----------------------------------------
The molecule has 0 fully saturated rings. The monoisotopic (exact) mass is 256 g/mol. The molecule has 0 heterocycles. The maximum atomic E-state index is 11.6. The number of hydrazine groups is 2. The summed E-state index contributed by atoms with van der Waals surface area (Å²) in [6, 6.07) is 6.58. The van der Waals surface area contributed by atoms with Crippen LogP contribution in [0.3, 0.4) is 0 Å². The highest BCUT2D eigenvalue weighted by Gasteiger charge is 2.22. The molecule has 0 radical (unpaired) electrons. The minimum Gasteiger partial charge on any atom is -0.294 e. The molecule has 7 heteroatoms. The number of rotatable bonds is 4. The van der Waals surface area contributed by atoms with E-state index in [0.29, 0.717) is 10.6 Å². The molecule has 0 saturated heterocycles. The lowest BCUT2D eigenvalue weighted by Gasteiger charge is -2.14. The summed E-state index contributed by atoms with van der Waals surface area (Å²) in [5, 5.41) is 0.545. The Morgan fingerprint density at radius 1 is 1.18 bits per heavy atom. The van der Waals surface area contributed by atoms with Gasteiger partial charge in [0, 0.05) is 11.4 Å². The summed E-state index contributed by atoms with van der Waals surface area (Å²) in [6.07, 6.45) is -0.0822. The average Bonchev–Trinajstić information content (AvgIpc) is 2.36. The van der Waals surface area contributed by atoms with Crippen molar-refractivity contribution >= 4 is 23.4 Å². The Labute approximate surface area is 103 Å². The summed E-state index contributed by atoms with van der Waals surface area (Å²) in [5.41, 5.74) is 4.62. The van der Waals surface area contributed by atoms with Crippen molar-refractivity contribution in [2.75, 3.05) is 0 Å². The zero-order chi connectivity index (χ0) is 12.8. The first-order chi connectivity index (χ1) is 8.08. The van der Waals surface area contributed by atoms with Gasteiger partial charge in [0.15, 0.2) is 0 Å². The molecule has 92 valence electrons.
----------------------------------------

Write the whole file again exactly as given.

The molecule has 0 fully saturated rings. The monoisotopic (exact) mass is 256 g/mol. The molecule has 0 heterocycles. The maximum atomic E-state index is 11.6. The number of hydrazine groups is 2. The summed E-state index contributed by atoms with van der Waals surface area (Å²) in [6, 6.07) is 6.58. The van der Waals surface area contributed by atoms with Crippen LogP contribution in [0.3, 0.4) is 0 Å². The highest BCUT2D eigenvalue weighted by Gasteiger charge is 2.22. The molecule has 0 radical (unpaired) electrons. The minimum Gasteiger partial charge on any atom is -0.294 e. The molecule has 7 heteroatoms. The number of rotatable bonds is 4. The van der Waals surface area contributed by atoms with E-state index in [0.29, 0.717) is 10.6 Å². The molecule has 0 saturated heterocycles. The lowest BCUT2D eigenvalue weighted by Gasteiger charge is -2.14. The summed E-state index contributed by atoms with van der Waals surface area (Å²) in [5, 5.41) is 0.545. The Morgan fingerprint density at radius 1 is 1.18 bits per heavy atom. The van der Waals surface area contributed by atoms with Gasteiger partial charge in [0, 0.05) is 11.4 Å². The summed E-state index contributed by atoms with van der Waals surface area (Å²) in [6.07, 6.45) is -0.0822. The average Bonchev–Trinajstić information content (AvgIpc) is 2.36. The van der Waals surface area contributed by atoms with Crippen molar-refractivity contribution >= 4 is 23.4 Å². The Labute approximate surface area is 103 Å². The summed E-state index contributed by atoms with van der Waals surface area (Å²) in [5.41, 5.74) is 4.62. The van der Waals surface area contributed by atoms with Crippen molar-refractivity contribution in [2.75, 3.05) is 0 Å². The zero-order chi connectivity index (χ0) is 12.8. The first-order chi connectivity index (χ1) is 8.08. The van der Waals surface area contributed by atoms with Gasteiger partial charge in [0.15, 0.2) is 0 Å². The molecule has 92 valence electrons.